Hopefully. After one week of playing with it, I’m impressed. The ease of keeping your profile secure from certain people and being able to easily see exactly what information is displayed to who, as well as the addition of “Hang outs” and a few other features is great.
Using the exclusive invite-only style of marketing that was the halmark of Gmail’s launch has seen the social media geeks (like me) feeling more special than we should about using it during the “test phase” and it has helped ensure we all trumpet on about how cool the network is and how everyone should be on there. Indeed, the system has been broken two or three times since launch due to oversubscription causing problems for their servers, which has meant even people with invites could not access the system unless they were quick. This bodes well for the future of the network.
A social network is only as good as its members, however. The analogy of being the first and only person to own a fax machine rings true. One of my first posts stated that I would only move completely over from Facebook if at least 50 percent of my ex-girlfriends, or my crush also moved over to Google +. In short, everyone will need a reason to move over, but the reason will be the same for everyone; the people they want to engage with. The fact the uptake of the network has surpassed even Google’s expectations perhaps points equally to Google’s burnt fingers over their previous attempts (Buzz was a fizzer, Wave washed out) as well as the enthusiasm people have for a genuine competitor to Facebook.
So, what is it like? A person I follow on Twitter described it as “Facebook without its clothes on”, and from a layout point of view it does look very similar, albeit a stripped out version. You can stalk my public profile here to see for yourself, or go sign up here (if the sign up is working).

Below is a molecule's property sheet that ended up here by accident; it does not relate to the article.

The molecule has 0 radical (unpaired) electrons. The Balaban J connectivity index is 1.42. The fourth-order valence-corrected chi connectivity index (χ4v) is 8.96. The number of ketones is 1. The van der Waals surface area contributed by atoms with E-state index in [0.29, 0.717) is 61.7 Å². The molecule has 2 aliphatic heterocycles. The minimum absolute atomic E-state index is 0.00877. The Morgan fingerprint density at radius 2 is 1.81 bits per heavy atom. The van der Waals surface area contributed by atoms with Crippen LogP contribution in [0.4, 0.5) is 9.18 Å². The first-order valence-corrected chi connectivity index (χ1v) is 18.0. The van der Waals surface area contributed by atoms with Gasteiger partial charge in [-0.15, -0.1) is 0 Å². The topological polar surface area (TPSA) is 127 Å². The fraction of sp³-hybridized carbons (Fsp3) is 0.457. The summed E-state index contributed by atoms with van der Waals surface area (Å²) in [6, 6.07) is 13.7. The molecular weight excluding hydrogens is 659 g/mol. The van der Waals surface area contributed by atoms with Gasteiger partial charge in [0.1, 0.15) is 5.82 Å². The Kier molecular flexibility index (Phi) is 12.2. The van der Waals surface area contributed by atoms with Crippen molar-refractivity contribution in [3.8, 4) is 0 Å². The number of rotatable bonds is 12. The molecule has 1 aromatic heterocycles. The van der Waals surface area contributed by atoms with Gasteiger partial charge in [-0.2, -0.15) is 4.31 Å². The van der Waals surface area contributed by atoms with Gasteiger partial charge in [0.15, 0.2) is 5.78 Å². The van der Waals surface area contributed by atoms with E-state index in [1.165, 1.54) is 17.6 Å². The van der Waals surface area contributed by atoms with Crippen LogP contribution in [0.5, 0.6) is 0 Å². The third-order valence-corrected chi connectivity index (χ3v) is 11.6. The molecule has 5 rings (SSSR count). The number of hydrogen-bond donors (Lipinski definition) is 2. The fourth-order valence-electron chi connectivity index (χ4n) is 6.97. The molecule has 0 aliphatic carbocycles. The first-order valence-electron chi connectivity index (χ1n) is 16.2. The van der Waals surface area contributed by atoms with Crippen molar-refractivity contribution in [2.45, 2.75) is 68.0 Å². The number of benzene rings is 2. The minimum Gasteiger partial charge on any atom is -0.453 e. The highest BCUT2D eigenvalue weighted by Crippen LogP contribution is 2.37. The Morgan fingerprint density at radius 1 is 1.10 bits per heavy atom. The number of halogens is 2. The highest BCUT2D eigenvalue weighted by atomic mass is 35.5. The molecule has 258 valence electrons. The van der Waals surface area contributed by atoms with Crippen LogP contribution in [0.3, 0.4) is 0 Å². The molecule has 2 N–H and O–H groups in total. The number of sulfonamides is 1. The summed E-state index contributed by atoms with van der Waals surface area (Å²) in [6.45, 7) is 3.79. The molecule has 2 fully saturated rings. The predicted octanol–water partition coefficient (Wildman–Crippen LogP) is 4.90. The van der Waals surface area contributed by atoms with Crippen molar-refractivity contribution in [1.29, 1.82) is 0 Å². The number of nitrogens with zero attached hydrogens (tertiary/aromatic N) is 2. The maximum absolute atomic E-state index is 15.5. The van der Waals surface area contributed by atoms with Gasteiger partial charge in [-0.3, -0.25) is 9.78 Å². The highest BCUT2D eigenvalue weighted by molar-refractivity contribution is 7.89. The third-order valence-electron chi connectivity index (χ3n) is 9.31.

The two main advantages from my point of view (wearing my consumer hat now) is that it is very easy to control what content is displayed to who, via the ‘Circles’. I have six circles set up at the moment: friends, followers, workmates, colleagues, family and ex-girlfriends. Every time I post any content (text, photos etc) I have to choose which circles can view it. There are also options to post content to everyone on the web (public, like Twitter), or “extended circles” (friends of friends). This makes it incredibly easy to make sure my ex-girlfriends only ever see my highlights reel, while my workmates only ever see me sober. Although Facebook does have the option to split your friends into groups with different security settings, it is a bit of a pain in the butt to do this and generally only the social media geeks get it sorted.
Another cool feature of Google + is “Hangouts”. This is video chat for multiple people. It can also be used as a means of broadcasting events like conferences, concerts, your stupid dog singing along to Bernard Fanning, whatever—all with the added interactivity of being able to talk back and get involved. The coolness of this feature has already been countered by the addition of Skype video calling to the Facebook chat function, but the quick roll out of this shows how seriously Facebook is taking the Google + threat.
Although I have an iPhone, I have been told that the way Google + can be used with an Android powered phone is fantastic, particularly in regards to photo uploading. I can’t wait to see how an iPhone app will work.
Currently Google + is only set up for regular consumers (not business), but they have worked with several companies (Ford, Mashable etc) to build a few test company profiles which will be rolled out in the next two weeks, and they have received several thousand applications from companies to be included in further testing. However, in an earlier release Google recommended companies hold off until full support is offered in the “next few months”. It will be interesting to see how these company pages can integrate the suite of other Google services, including AdWords, Adsense, maps, YouTube etc. But the scope from a marketing point of view is huge. When you consider the vast information available to marketers currently using Google, the mouth waters at what this platform will allow (marketer’s hat on now).
So, is it a Facebook killer? I hope so, as I am someone who values being able to control who sees what information about me. However, it will require a quick uptake from the cool kids to see a major shift from what is currently the largest social networking site in the world.
But the future looks promising. This blog post speculates that as of July 10, there were already over six million users on Google +. This kind of growth (if accurate) in just over a week is fantastic, but it will need to be sustained before we can start calling Google + a Facebook killer. Until then, I will keep my fingers crossed, keep posting about issues and try my hardest to break it during the test period. Good luck Google.
- Have you tried Google +? Would you move from Facebook?
UPDATE: If you want to move your contacts across to Google+, Anthony Gardiner shows you how.